In Sunday’s 101-89 Game 1 route in Boston, Giannis Antetokounmpo did everything against the Celtics that Kevin Durant failed to do in Round 1.
The most unsung superstar in NBA history, playing for the least-heralded defending NBA champion in history, announced on a Sunday afternoon that it is time to fear the Bucks.
Or, as the Milwaukee motto printed on the Bucks’ warm-up T-shirts states:
“Fear The Deer.” Again.
Capping his second playoff triple-double (24 points, 13 assists, 12 rebounds), Antetokounmpo treated the highlight shows with a toss-off-the-backboard dunk.
Midway through the fourth quarter, the Bucks comfortably ahead by double digits, Antetokounmpo spun away from Boston’s defensive specialist Grant Williams and started driving to the hoop.
“The Greek Freak” then tossed an alley-oop for himself. He knocked it off the backboard, caught it, flushed it, gave the Bucks a 94-78 lead and toyed with the Celtics’ monstrous defense that mutated the Nets.
And the NBA superstar acted like he does this play every afternoon — pokerfaced as he jogged back downcourt. Stephen Curry would’ve done an extended shimmy. Ja Morant would’ve danced the Mamba. The Knicks’ Immanuel Quickley would’ve done his swim move all the way to England.
“I was trying to be aggressive and was fortunate enough to make that play,” Antetokounmpo said in his modest on-court interview on ABC.
In the interview room later, Antetokounmpo allowed a sheepish smile.
“I had the ball, and I was like — oh crap — I’m going to get stuck, then I threw it at the backboard,” he said. “I’m lucky enough to have the ability to jump and go get it again and finish the play. It’s just instincts.”
During the classic seven-game second-round series against the Nets in 2021, Antetokounmpo called Durant the “best player in the world.”
That no longer is the case because “The Greek Freak” has that title — whether he earns the MVP or loses to Denver’s Nikola Jokic, already on the proverbial golf course.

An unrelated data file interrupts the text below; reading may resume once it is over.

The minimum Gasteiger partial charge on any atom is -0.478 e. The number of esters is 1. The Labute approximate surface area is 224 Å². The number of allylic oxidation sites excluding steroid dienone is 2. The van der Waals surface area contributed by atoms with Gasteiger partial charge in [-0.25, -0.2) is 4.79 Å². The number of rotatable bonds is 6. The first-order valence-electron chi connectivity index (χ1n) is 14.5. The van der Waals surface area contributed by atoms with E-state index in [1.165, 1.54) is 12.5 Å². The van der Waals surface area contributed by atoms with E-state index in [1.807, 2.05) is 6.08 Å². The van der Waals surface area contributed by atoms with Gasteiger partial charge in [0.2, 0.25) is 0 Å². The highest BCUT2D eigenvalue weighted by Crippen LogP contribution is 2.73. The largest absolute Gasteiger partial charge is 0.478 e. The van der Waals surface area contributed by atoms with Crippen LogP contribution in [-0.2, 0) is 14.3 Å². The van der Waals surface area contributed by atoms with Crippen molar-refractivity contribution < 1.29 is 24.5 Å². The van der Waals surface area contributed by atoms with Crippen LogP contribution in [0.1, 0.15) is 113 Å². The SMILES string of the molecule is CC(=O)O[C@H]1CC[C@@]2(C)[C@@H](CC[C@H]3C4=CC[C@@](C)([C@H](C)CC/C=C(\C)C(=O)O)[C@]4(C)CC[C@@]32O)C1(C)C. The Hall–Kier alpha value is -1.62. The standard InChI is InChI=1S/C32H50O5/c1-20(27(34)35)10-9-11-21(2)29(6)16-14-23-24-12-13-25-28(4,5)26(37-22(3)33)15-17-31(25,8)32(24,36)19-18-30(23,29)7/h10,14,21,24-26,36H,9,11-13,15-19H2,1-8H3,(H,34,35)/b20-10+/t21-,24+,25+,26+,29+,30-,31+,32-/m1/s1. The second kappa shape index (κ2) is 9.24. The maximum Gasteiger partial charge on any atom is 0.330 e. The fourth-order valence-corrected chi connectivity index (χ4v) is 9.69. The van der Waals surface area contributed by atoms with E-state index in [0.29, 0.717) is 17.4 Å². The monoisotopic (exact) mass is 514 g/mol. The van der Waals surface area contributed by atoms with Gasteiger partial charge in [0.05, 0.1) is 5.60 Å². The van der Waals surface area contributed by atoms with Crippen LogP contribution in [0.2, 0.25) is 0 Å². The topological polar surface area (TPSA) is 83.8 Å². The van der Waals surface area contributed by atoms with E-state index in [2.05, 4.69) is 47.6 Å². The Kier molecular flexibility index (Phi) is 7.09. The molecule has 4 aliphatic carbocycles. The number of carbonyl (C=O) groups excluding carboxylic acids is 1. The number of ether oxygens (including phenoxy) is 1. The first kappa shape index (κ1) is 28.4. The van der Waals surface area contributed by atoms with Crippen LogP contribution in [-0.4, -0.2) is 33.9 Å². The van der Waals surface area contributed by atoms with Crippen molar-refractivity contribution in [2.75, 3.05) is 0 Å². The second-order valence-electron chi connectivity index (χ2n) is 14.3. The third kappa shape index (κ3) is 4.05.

So is Durant, who became the goat against Boston. The Celtics bottled and beat up KD, harassing him into a 39 percent shooting disaster in the Celtics’ 4-0 sweep.
Boston, the East’s best team statistically in the season’s second half, was on a fantastic roll entering its second-round series against the 2021 champs.
Milwaukee’s defense allowed the Celtics just 10 two-point baskets all game, with the length of “The Greek Freak” and center Brook Lopez shutting off the paint. Boston was forced into heaving 50 3-pointers, making just 18.
“We did a pretty good job to send [defenders] in the paint and show a crowd, being active, being there early to block some shots, take charges,” Antetokounmpo said.
Winners of four straight playoff games, the Bucks are clicking into their championship gear. They often didn’t show their dominance during a ho-hum 51-31 regular season in which they were tied with the Sixers for third place.
“We’re playing way, way, way hard,” Antetokounmpo said of their win streak. “We realize in order to win games, we got to guard. One of our best scorers [Khris Middleton] is not out there. If we don’t guard, we won’t have the chance to be in the game.”
This is roughly the same cast that hung Milwaukee’s first championship banner since 1971 but with more 3-point shooting. Former Duke enigma Grayson Allen has been revelatory, ex-Knick Bobby Portis has been threatening from deep in black goggles and Pat Connaughton still is a 3-point ace.
The Celtics made Antetokounmpo more of a Sunday passer — and not just to himself.
“When you whip the ball to these guys, they’re not hesitating,” he said. “It’s going up.”
The Suns begin their second-round series Monday night versus Dallas. Commissioner Adam Silver may want something fresher, he may not want to see a Bucks-Suns rematch in June, but it’s on target.
Battling wrist and foot pain, Antetokounmpo gave a cute answer to how he carries on without complaint.
“First of all, I thrive on physicality,” he said. “I love feeling beat up after games. You probably think I’m a weirdo.”
No, just a potential two-time champion.